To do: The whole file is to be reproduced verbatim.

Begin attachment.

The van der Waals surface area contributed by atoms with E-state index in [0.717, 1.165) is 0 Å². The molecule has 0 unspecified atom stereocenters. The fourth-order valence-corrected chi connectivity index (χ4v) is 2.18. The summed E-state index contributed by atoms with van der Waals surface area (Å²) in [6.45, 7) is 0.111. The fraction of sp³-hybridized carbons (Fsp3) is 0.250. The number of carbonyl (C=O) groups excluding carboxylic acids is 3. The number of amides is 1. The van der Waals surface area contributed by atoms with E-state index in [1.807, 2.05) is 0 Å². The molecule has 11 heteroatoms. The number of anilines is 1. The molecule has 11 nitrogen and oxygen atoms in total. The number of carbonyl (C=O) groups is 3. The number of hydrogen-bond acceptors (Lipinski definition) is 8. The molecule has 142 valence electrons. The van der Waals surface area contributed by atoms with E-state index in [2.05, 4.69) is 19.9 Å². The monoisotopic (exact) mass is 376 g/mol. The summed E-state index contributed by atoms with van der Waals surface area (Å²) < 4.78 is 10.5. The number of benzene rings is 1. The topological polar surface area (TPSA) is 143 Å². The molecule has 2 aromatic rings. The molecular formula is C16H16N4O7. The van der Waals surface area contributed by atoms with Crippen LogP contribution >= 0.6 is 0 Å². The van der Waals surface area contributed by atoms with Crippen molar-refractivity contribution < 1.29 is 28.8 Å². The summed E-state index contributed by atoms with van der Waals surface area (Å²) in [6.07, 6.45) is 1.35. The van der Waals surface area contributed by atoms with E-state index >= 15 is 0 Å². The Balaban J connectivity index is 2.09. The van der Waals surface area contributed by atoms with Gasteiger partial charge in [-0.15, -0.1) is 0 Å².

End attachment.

The van der Waals surface area contributed by atoms with E-state index in [0.717, 1.165) is 0 Å². The molecule has 0 unspecified atom stereocenters. The fourth-order valence-corrected chi connectivity index (χ4v) is 2.18. The summed E-state index contributed by atoms with van der Waals surface area (Å²) in [6.45, 7) is 0.111. The fraction of sp³-hybridized carbons (Fsp3) is 0.250. The number of carbonyl (C=O) groups excluding carboxylic acids is 3. The number of amides is 1. The van der Waals surface area contributed by atoms with E-state index in [1.807, 2.05) is 0 Å². The molecule has 11 heteroatoms. The number of anilines is 1. The molecule has 11 nitrogen and oxygen atoms in total. The number of carbonyl (C=O) groups is 3. The number of hydrogen-bond acceptors (Lipinski definition) is 8. The molecule has 142 valence electrons. The van der Waals surface area contributed by atoms with E-state index in [2.05, 4.69) is 19.9 Å². The monoisotopic (exact) mass is 376 g/mol. The summed E-state index contributed by atoms with van der Waals surface area (Å²) < 4.78 is 10.5. The number of benzene rings is 1. The topological polar surface area (TPSA) is 143 Å². The molecule has 2 aromatic rings. The molecular formula is C16H16N4O7. The van der Waals surface area contributed by atoms with Crippen LogP contribution >= 0.6 is 0 Å². The van der Waals surface area contributed by atoms with Crippen molar-refractivity contribution < 1.29 is 28.8 Å². The summed E-state index contributed by atoms with van der Waals surface area (Å²) in [6.07, 6.45) is 1.35. The van der Waals surface area contributed by atoms with E-state index >= 15 is 0 Å². The Balaban J connectivity index is 2.09. The van der Waals surface area contributed by atoms with Gasteiger partial charge in [-0.15, -0.1) is 0 Å².